I learned about Nault’s business, along with a good deal of outright gynecology, riding around with him from farm to farm, meeting shaggy dogs, seeing the lightning rods atop red barns and white houses (summer people reverse the colors—red houses and white barns). The farmers took no more notice of us than of meter readers, and though the days turned out to be sadder than I’d expected, with sometimes afterbirths, and once a dead calf on the floor, there was the pleasure of the roller-coaster pasturage and woodland and the big-siloed, spruced-up farms lying in front of the dramatic silhouette of the Green Mountains, Jay Peak jutting up asymmetrically immediately in front.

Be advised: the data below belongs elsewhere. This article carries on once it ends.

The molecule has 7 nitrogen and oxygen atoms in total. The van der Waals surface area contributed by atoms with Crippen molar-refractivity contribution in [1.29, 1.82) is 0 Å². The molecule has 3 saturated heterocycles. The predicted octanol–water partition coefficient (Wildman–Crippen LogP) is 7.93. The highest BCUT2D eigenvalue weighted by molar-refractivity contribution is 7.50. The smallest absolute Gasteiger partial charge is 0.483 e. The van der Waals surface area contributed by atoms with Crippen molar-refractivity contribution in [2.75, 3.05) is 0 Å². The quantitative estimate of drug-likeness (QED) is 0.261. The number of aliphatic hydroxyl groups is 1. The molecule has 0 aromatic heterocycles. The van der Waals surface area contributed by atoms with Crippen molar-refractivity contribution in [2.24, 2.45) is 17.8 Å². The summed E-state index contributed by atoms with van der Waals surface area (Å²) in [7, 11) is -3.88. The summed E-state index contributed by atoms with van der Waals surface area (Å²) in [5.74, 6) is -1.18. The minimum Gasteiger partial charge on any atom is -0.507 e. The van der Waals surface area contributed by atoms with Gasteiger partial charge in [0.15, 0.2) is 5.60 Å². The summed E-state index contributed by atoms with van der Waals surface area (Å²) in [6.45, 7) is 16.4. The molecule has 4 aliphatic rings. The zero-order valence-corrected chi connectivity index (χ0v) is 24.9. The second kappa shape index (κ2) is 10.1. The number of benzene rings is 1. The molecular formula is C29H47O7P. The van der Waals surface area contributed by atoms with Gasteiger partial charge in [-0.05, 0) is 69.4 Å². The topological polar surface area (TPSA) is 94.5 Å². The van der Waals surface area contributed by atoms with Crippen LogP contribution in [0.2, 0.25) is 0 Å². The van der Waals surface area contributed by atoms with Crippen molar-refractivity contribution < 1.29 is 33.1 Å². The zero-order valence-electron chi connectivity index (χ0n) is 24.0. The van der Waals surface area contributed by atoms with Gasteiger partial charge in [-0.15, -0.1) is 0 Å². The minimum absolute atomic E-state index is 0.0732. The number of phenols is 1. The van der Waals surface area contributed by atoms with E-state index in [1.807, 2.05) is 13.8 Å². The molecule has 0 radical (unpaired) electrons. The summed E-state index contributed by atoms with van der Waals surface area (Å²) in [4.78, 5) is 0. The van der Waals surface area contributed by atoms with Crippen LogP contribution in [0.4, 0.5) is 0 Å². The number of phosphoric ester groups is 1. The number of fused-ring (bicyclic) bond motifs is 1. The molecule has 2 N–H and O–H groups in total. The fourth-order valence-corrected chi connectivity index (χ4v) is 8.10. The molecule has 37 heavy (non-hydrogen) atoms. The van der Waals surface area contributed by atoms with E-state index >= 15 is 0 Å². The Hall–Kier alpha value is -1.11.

Nault, who was born on a farm in the neighborhood. is medical in manner, not chieftainlike like the farmers, and though I admired the delicacy with which he handled his task, I pitied him the tedium of it, pounding round and round between a hundred farms year after year, none his. Some of the fellows envy him his free-lance life, however. Leaping land values, the overall slide toward change, cause a hollering across the countryside. Farmers think of retiring on the money that their acreage would bring; yet dairying really has never been more profitable, they say. A hundred pounds of milk will buy two hundred pounds of grain, but a cow only needs to eat about a pound of grain for every three or four pounds of milk she produces during the winter months, or one to nine or ten pounds when she is pasturing. This is a ratio that matters financially. Also, about an acre of grazing ground and one of hay are necessary to support a cow in New England. If she brings in a yearly profit of perhaps $200 after all the expenses are figured in, then each acre is worth $100 a year to the farmer and he will only continue keeping cows as long as that $100, when measured against the prices the land speculators are offering him, does not seem too paltry a sum. Whereas in the old days a man might dabble in winter logging or the Christmas business or maple sugaring and take the chance that a few of his cows would catch pneumonia while he was gone, now it’s best to be a specialist, with all the thorny breeding questions and mastitis and Bang’s disease and vibriosis to watch for. Little farms must have the same expensive milk-handling equipment as big ones, so that the little operators are bought out. Efficiency demands that they get rid of the mediocre milkers, then feed the good producers all the protein they will eat, whether in the form of short early-cut hay and high-value alfalfa and clover, or store-bought nutrients like beet pulp, citrus rinds, and choppedup corn, wheat, barley, oats, and molasses ground together. Most of the cattle Nault breeds are black-and-white Holsteins. which yield an average of 14,900 pounds of milk in a year, including 540 pounds of butterfat, far outperforming the brown-andwhite Guernseys or Jerseys. Holsteins are also more genetically trustworthy than Guernseys, and being big, are worth $200 as beef as well, just as they stand. Jerseys do keep a lingering hold on some farmers’ affections because they’re quite emotional and heated, yet small, easy to manage, and their milk tests high in butterfat, which means a premium is paid.